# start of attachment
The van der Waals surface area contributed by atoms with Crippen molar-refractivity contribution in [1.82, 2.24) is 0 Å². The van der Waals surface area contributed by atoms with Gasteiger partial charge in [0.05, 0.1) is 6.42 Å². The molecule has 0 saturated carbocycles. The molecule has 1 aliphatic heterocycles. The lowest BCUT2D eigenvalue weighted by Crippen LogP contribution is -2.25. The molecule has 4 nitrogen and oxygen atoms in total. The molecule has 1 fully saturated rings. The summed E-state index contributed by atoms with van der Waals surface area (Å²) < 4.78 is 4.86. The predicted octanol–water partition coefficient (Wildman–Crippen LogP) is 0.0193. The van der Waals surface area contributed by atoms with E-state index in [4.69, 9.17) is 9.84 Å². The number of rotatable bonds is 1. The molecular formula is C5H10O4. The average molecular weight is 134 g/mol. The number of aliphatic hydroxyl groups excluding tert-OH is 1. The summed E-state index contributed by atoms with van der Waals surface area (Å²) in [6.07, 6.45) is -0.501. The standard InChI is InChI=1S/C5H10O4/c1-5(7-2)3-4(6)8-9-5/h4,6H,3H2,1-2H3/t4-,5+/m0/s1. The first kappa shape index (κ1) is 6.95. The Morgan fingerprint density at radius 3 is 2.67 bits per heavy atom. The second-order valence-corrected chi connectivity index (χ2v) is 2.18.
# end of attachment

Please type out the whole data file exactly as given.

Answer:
The van der Waals surface area contributed by atoms with Crippen molar-refractivity contribution in [1.82, 2.24) is 0 Å². The van der Waals surface area contributed by atoms with Gasteiger partial charge in [0.05, 0.1) is 6.42 Å². The molecule has 0 saturated carbocycles. The molecule has 1 aliphatic heterocycles. The lowest BCUT2D eigenvalue weighted by Crippen LogP contribution is -2.25. The molecule has 4 nitrogen and oxygen atoms in total. The molecule has 1 fully saturated rings. The summed E-state index contributed by atoms with van der Waals surface area (Å²) < 4.78 is 4.86. The predicted octanol–water partition coefficient (Wildman–Crippen LogP) is 0.0193. The van der Waals surface area contributed by atoms with E-state index in [4.69, 9.17) is 9.84 Å². The number of rotatable bonds is 1. The molecular formula is C5H10O4. The average molecular weight is 134 g/mol. The number of aliphatic hydroxyl groups excluding tert-OH is 1. The summed E-state index contributed by atoms with van der Waals surface area (Å²) in [6.07, 6.45) is -0.501. The standard InChI is InChI=1S/C5H10O4/c1-5(7-2)3-4(6)8-9-5/h4,6H,3H2,1-2H3/t4-,5+/m0/s1. The first kappa shape index (κ1) is 6.95. The Morgan fingerprint density at radius 3 is 2.67 bits per heavy atom. The second-order valence-corrected chi connectivity index (χ2v) is 2.18.